Search Results

You are looking at 1 - 2 of 2 items for

  • Author or Editor: Sasha Kravchenko x
Clear All Modify Search

Seven primocane-fruiting and 15 floricane-fruiting raspberry varieties (Rubus idaeus) were compared for three fruiting seasons on a loamy sand soil in southwest Michigan. The earliest primocane-fruiting varieties (`Autumn Bliss', `Autumn Britten', `Polana') began ripening 3 weeks before the standard variety, `Heritage'. `Autumn Bliss' was the most productive early primocane-fruiting variety. `Caroline' and `Dinkum' ripened about 1 week earlier than `Heritage', and `Ruby' was 2 days later. `Caroline' was the most productive of this group and also had large fruit that were somewhat resistant to rot caused by Botrytis cinerea. `Caroline' also received the greatest leaf feeding from rosechafer beetles (Macrodactylus subspinosus). Most primocane-fruiting varieties were fairly resistant to leaf spot (Sphaerulina rubi), while `Dinkum' was highly susceptible to spur blight (Didymella applanata). Floricane-fruiting varieties were evaluated based on fruit production and quality as well as winter injury to canes, disease resistance, and feeding injury from two-spotted spider mites (Tetranychus urticae). The floricane-fruiting varieties showing minimal winter injury were `Boyne', `Killarney', `Latham', `Nova', and `Prelude'. `Canby', `Encore', `Glen Ample,', `Qualicum', `Reveille', `Titan', and `K 81-6' were moderately hardy; while `Tulameen', `Malahat', and `Lauren' were not hardy enough for this location. `Reveille', `Killarney', `Boyne', and `Prelude' were the most productive floricane-fruiting varieties. `Nova' and `Qualicum' had low levels of botrytis rot. `Nova' was most resistant to leaf spot and also had resistance to spur blight. Injury from mites was greatest on `Glen Ample' and lowest on `Malahat', `Prelude', `Qualicum', and `Tulameen'. `Caroline' (primocane-fruiting), `Prelude', and `Nova' (floricane-fruiting) were promising newer varieties.

Full access

The soil sterilant, dazomet, is the primary product in the turfgrass industry set to take the position of methyl bromide, which is no longer available for use on turfgrass. With turf surface renovations taking place throughout the country, the need for an effective soil sterilant is critical. This study focused on the ability of dazomet to inhibit germination of annual bluegrass (Poa annua) seeds when it is used as per the current, turf focused, label which decreased legal application rates across all surfaces. This study was a four-way factorial in a split-split plot design with whole plots in a randomized complete block design arrangement with three replications. The first factor, soil type, included two levels. Soil-type plots (60 × 95 ft) were either sand capped from topdressing over the native Capac loam or they were the native Capac loam. Sand topdressing was applied biweekly at a rate of 0.14 yard3/1000 ft2, April to September since 2011; accumulating a total of 1.5 inches of sand. Each of three replicated blocks consisted of two soil-type plots. The second factor was time trials, with two levels of starting times, June and August. Each soil-type plot was split into two subplots and the trials were assigned at random to subplots within each plot. The third factor, soil preparation, involved either removing the upper 1.5 inches of the sod/soil layer or spraying plots with glyphosate and then heavily cultivating them. This cultivation included a vertical-cut and a core cultivation with an aerator using 0.5-inch hollow tines at 2 × 2-inch spacing. The fourth factor, treatment regime, comprised 11 parameters that encompassed dazomet application rate, incorporation method, and the technique used to seal the soil surface. Dazomet treatments were applied with a shaker bottle, at rates that included 262, 421, 525, and 262 lb/acre applied twice at a 5-day interval. The treatments were incorporated into the soil either through 1 inch of irrigation, through four consecutive days of irrigation following this schedule: 1, 0.5, 0.25, 0.125 inch each day after application, respectively, or physically (P) with a rotary tiller set to 1.5 inches, the depth of the topdressing layer. All P incorporated plots were hand rolled following application, regardless of the tarping procedure. Water-incorporated plots were either sealed with a clear plastic 4-mil tarp or they were left unsealed. Researchers evaluated the level of germination control by counting individual annual bluegrass seedlings using a 1 × 1-ft grid. A significant interaction occurred between soil type and soil preparation as well as between soil type and treatment. A three-way interaction also occurred between trial, treatment and soil preparation. In general, tarped treatments showed better annual bluegrass control compared with nontarped treatments. Furthermore, sand topdressed soils showed lower numbers of annual bluegrass as compared with native soils. Finally, reduced annual bluegrass germination was found in plots that had the top 1.5 inches of material removed.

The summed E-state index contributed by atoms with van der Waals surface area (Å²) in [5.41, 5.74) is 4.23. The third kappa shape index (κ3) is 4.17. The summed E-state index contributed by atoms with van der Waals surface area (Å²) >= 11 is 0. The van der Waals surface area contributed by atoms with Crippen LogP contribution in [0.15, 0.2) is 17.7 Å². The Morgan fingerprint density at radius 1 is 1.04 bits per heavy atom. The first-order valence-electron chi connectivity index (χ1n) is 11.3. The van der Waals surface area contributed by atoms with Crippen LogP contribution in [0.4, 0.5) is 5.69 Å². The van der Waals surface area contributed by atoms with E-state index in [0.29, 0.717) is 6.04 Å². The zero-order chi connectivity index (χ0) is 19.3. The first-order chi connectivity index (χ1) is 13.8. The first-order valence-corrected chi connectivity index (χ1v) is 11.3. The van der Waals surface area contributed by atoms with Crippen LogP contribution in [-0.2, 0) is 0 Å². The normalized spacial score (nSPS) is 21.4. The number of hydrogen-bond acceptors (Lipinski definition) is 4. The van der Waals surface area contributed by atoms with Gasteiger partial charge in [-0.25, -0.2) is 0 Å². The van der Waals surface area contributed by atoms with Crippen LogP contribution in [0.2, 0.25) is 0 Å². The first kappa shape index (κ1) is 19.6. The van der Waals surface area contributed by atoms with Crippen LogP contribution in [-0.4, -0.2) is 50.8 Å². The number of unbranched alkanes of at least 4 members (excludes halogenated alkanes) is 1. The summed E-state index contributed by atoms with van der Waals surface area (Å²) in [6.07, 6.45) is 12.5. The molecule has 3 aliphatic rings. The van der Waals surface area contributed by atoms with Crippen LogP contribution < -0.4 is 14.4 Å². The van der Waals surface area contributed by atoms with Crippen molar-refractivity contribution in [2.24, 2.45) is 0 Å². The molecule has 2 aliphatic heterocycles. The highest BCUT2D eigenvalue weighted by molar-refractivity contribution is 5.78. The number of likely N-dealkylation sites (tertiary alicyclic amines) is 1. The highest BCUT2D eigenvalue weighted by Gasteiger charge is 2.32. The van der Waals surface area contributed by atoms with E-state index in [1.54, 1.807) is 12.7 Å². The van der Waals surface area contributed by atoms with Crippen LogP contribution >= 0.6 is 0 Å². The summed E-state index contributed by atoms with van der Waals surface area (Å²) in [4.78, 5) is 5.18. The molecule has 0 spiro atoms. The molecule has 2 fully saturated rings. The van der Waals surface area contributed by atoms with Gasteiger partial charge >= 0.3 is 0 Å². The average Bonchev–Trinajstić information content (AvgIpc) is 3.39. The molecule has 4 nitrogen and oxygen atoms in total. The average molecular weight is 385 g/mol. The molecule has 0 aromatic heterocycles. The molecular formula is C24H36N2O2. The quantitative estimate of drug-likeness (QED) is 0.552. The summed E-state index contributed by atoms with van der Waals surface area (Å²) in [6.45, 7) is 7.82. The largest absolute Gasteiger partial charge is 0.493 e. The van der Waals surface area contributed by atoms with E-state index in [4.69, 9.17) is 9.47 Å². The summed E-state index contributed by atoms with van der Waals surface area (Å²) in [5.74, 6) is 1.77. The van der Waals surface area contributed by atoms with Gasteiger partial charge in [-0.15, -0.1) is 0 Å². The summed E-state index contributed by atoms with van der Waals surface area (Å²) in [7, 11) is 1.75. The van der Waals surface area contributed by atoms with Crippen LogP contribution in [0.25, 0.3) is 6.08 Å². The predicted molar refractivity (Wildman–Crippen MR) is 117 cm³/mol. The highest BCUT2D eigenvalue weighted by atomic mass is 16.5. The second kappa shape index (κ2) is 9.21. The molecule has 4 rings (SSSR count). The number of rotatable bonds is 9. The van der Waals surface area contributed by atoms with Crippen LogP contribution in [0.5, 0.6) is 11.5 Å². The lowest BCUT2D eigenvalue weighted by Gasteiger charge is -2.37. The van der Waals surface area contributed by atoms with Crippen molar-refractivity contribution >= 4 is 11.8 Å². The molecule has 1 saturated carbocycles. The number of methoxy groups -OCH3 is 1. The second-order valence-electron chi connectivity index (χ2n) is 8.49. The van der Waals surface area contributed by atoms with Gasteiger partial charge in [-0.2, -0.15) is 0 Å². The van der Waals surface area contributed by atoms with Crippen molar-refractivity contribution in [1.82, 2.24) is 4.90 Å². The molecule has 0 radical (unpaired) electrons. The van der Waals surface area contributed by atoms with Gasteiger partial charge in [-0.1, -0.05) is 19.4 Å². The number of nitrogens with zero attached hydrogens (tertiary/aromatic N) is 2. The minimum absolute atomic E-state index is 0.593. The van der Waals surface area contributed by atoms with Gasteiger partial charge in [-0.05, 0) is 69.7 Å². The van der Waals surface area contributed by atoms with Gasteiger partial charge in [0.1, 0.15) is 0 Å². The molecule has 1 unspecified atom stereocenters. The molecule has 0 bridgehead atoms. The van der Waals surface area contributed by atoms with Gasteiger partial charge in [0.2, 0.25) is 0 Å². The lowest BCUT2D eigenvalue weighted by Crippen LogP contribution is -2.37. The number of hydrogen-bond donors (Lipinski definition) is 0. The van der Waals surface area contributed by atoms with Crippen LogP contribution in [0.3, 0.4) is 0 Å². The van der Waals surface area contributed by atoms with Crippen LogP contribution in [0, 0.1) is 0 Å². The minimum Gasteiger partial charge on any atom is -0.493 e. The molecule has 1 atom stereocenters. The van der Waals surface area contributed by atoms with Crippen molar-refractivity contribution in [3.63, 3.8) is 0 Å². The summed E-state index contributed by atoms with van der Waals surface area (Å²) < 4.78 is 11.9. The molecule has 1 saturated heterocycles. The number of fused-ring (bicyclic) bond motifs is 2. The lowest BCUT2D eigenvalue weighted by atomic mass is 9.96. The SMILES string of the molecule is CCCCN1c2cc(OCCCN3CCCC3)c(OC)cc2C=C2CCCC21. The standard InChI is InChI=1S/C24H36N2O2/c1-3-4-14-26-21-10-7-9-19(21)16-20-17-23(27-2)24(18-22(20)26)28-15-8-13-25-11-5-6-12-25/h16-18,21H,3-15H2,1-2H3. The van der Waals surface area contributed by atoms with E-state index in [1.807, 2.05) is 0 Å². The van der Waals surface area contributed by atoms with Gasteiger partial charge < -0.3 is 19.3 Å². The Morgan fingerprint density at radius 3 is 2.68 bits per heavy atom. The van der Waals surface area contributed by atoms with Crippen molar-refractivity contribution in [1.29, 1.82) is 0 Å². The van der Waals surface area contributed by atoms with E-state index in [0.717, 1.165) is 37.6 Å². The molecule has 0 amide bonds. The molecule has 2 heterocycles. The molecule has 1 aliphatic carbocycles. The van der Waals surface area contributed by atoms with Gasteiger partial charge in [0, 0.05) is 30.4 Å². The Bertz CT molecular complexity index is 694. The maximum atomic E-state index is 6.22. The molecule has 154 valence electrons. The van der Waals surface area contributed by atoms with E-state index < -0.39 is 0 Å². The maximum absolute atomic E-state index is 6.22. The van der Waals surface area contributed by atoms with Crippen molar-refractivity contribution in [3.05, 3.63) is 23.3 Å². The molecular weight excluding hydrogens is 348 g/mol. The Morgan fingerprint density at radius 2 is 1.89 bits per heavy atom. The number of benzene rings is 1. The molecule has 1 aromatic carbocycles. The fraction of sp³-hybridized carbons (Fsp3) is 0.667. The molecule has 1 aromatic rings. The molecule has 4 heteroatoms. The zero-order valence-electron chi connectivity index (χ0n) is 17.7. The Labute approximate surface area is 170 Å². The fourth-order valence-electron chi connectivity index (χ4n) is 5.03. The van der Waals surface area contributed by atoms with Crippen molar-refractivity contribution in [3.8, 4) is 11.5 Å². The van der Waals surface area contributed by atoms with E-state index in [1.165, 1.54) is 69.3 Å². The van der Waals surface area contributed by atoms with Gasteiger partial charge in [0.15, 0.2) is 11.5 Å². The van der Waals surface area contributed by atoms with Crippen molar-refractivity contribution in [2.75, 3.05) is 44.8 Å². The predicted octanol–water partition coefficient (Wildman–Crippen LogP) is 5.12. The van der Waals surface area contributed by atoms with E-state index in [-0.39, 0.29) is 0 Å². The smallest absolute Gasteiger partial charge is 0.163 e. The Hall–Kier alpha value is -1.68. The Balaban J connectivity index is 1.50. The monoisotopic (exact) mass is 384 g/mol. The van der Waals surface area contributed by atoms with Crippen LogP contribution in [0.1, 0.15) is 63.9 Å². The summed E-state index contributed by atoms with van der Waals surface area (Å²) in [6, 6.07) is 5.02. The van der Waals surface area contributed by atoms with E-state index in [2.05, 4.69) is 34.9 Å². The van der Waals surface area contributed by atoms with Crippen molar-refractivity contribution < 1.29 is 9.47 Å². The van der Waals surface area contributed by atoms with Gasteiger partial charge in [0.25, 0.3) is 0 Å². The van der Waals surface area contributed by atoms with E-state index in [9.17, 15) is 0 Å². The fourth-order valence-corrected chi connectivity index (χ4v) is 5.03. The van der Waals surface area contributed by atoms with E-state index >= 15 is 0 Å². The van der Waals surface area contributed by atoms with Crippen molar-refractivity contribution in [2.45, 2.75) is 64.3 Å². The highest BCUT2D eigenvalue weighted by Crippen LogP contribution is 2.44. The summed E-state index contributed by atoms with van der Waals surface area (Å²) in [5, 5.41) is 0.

Full access